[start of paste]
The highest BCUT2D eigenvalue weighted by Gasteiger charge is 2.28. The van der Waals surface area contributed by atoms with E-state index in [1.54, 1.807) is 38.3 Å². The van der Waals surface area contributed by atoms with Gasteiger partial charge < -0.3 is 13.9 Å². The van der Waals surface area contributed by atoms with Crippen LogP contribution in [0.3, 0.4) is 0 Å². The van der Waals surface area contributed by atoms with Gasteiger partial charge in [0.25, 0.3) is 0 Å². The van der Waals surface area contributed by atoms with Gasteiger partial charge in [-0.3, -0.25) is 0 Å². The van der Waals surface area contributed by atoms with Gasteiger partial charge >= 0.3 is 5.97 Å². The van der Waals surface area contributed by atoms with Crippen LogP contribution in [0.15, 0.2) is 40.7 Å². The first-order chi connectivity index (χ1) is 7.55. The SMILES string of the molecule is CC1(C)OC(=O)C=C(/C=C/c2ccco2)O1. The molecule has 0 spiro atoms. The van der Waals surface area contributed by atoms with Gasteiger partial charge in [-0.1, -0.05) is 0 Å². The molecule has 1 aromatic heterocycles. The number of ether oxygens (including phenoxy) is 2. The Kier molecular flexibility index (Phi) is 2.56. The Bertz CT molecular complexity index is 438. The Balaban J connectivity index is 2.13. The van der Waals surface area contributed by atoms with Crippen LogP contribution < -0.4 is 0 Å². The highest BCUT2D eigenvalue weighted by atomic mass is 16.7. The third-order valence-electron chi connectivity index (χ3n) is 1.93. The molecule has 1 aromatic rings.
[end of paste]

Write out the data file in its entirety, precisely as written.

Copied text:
The highest BCUT2D eigenvalue weighted by Gasteiger charge is 2.28. The van der Waals surface area contributed by atoms with E-state index in [1.54, 1.807) is 38.3 Å². The van der Waals surface area contributed by atoms with Gasteiger partial charge < -0.3 is 13.9 Å². The van der Waals surface area contributed by atoms with Crippen LogP contribution in [0.3, 0.4) is 0 Å². The van der Waals surface area contributed by atoms with Gasteiger partial charge in [0.25, 0.3) is 0 Å². The van der Waals surface area contributed by atoms with Gasteiger partial charge in [-0.3, -0.25) is 0 Å². The van der Waals surface area contributed by atoms with Gasteiger partial charge >= 0.3 is 5.97 Å². The van der Waals surface area contributed by atoms with Crippen LogP contribution in [0.15, 0.2) is 40.7 Å². The first-order chi connectivity index (χ1) is 7.55. The SMILES string of the molecule is CC1(C)OC(=O)C=C(/C=C/c2ccco2)O1. The molecule has 0 spiro atoms. The van der Waals surface area contributed by atoms with Gasteiger partial charge in [-0.1, -0.05) is 0 Å². The molecule has 1 aromatic heterocycles. The number of ether oxygens (including phenoxy) is 2. The Kier molecular flexibility index (Phi) is 2.56. The Bertz CT molecular complexity index is 438. The Balaban J connectivity index is 2.13. The van der Waals surface area contributed by atoms with Crippen LogP contribution < -0.4 is 0 Å². The highest BCUT2D eigenvalue weighted by atomic mass is 16.7. The third-order valence-electron chi connectivity index (χ3n) is 1.93. The molecule has 1 aromatic rings.